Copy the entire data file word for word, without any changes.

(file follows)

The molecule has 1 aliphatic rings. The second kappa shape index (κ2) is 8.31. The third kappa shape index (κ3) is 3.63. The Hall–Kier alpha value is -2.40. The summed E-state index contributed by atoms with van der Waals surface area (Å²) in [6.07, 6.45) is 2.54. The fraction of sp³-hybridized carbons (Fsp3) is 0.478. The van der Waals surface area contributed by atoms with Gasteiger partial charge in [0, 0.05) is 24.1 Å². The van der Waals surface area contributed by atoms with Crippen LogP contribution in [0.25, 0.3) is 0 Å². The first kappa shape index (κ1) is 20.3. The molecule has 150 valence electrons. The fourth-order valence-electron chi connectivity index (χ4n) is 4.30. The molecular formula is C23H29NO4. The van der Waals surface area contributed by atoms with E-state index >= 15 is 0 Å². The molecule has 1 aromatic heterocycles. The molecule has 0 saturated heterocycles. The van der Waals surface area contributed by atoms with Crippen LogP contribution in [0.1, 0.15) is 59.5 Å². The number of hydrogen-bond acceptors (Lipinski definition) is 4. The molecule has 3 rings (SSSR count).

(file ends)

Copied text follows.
The molecule has 1 aliphatic rings. The second kappa shape index (κ2) is 8.31. The third kappa shape index (κ3) is 3.63. The Hall–Kier alpha value is -2.40. The summed E-state index contributed by atoms with van der Waals surface area (Å²) in [6.07, 6.45) is 2.54. The fraction of sp³-hybridized carbons (Fsp3) is 0.478. The van der Waals surface area contributed by atoms with Gasteiger partial charge in [0, 0.05) is 24.1 Å². The van der Waals surface area contributed by atoms with Crippen LogP contribution in [0.25, 0.3) is 0 Å². The first kappa shape index (κ1) is 20.3. The molecule has 150 valence electrons. The fourth-order valence-electron chi connectivity index (χ4n) is 4.30. The molecular formula is C23H29NO4. The van der Waals surface area contributed by atoms with E-state index >= 15 is 0 Å². The molecule has 1 aromatic heterocycles. The molecule has 0 saturated heterocycles. The van der Waals surface area contributed by atoms with Crippen LogP contribution in [0.1, 0.15) is 59.5 Å². The number of hydrogen-bond acceptors (Lipinski definition) is 4. The molecule has 3 rings (SSSR count).